Self-Motivation
David Goggins
Former Navy Seal
Career Development
Bryan Cranston
Actor
Critical Thinking
Liv Boeree
International Poker Champion
Emotional Intelligence
Amaryllis Fox
Former CIA Clandestine Operative
Management
Chris Hadfield
Retired Canadian Astronaut & Author
Learn
from the world's big
thinkers
Start Learning

Despite almost no research, the pet CBD industry will grow to $1 billion

Veterinarians are concerned. Consumers appear not to be.

Charlie Gallacher, 35, gives a daily cannabis tincture to Dixie, his Catahoula, to treat her hip pain, in the Feeding Hills section of Agawam, MA on March 26, 2019.

Photo by Jessica Rinaldi/The Boston Globe via Getty Images
  • The pet CBD industry, valued at $8 million in 2017, is expected to grow to $1.16 billion by 2022.
  • Despite the hype, there have been few clinical studies conducted on pets.
  • While there is evidence of its potential therapeutic value, all evidence points to much higher dosages than offered on the consumer market.

In 1988, three researchers from the School of Pharmacy at Hebrew University in Jerusalem published a study investigating the effect of CBD on dogs. While the popular cannabinoid had shown efficacy in mice and rats through IV infusion, they wanted to know if oral administration would affect canine health. The dogs were given 180 mg of CBD orally. It turns out that CBD has low bioavailability when taken in this manner.

The researchers note that when ingested, CBD bioavailability is also low in humans—around 6 percent. Over three decades later and that still appears to be the case, though some studies have found bioavailability up to 15 percent. Your body (and your dog's body) wants to store the CBD as fat. Unfortunately that's where most of it stays, never passing the blood-brain barrier. NYU professor Esther Blessing, who researches clinical trials on CBD, puts it this way:

"There's no evidence that doses below 300 mg of CBD have any effect in any psychiatric measure. And in fact, dose-finding studies show that the lowest clinically effective dose of CBD for reducing anxiety is 300 mg."

Mayo Clinic Minute: Is CBD safe to use?

If taken orally, the most CBD you (or your dog) would get if ingesting such a high dose would be 45 mg. (Taking it intravenously or smoking it is another story, though it is not clear how much that story changes; a 2014 study on inhalation found 25 percent bioavailability.) To put that into perspective, consider Charlotte's Web Hemp Extract Drops 17 mg for Dogs. Retailing at $64.99, each prescribed dose contains 17 mg of CBD per mL. The dropper bottle is 30 mL, meaning it contains 510 mg of CBD. If you were to give your dog the entire bottle in one serving (which I don't advise), they would retain roughly 30.6 mg.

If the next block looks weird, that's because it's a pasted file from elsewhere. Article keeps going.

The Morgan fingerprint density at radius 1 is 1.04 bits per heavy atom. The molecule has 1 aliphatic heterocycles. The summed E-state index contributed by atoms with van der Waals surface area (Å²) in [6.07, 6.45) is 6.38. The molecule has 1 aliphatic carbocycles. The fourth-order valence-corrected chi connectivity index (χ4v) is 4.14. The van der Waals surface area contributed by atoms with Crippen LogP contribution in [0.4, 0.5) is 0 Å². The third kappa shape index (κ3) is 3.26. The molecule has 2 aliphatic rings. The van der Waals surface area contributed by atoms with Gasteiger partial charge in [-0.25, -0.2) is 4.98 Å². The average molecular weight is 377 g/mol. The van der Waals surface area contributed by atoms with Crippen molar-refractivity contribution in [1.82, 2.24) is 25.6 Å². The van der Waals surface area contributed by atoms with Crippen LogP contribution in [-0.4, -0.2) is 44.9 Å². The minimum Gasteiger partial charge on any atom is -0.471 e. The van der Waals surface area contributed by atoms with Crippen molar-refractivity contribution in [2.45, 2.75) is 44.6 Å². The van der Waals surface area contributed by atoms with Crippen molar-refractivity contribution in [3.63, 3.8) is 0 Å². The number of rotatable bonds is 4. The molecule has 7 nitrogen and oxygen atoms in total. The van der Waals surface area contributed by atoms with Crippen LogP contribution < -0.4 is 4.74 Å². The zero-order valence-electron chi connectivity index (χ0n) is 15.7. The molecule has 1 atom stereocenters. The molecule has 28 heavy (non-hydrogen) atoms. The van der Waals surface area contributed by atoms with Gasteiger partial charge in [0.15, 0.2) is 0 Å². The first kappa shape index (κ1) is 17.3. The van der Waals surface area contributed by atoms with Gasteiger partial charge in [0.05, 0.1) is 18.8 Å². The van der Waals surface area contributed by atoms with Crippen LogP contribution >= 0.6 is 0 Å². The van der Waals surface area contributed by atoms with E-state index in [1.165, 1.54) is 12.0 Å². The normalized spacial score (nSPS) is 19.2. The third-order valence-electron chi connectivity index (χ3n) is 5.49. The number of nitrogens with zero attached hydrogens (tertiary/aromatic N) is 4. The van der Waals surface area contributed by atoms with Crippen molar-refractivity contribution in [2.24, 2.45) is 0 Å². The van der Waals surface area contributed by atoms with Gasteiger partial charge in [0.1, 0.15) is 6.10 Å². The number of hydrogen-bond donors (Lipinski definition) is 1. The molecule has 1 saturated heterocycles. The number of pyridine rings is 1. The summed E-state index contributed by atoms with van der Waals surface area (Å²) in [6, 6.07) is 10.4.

None of this is stopping the sales of pet (or human) CBD products, however. In 2017, the pet CBD industry was valued at $8 million. A year later it quadrupled to $32 million. By 2022, it is predicted to reach $1.16 billion.

None of this is to deny the potential therapeutic applications of CBD or any of the other hundred-plus cannabinoids found in cannabis. As a consumer since 1993, it's taken decades (and a move to California) for me to stop worrying about being caught—as ridiculous as this sounds, it's true—with a plant. I also know, anecdotally, what that plant has done for me.

The problem is that most evidence on the efficacy of THC and CBD has been anecdotal. Not all, mind you. Plenty of research has shown how effective CBD is in treating epilepsy, which is why the FDA scheduled Epidiolex for therapeutic use—the first cannabis-based medicine to be given a thumb's up by the agency. On top of this, the cannabis research field is vibrant, growing by the month. We should support that, as cannabis has many potential usages that are desperately needed.

CBD oil for pets on display at the Southern Hemp Expo at the Williamson County Agricultural Exposition Park in Franklin, TN on Friday, Sept. 6, 2019.

Photo: Bill Clark/CQ-Roll Call, Inc via Getty Images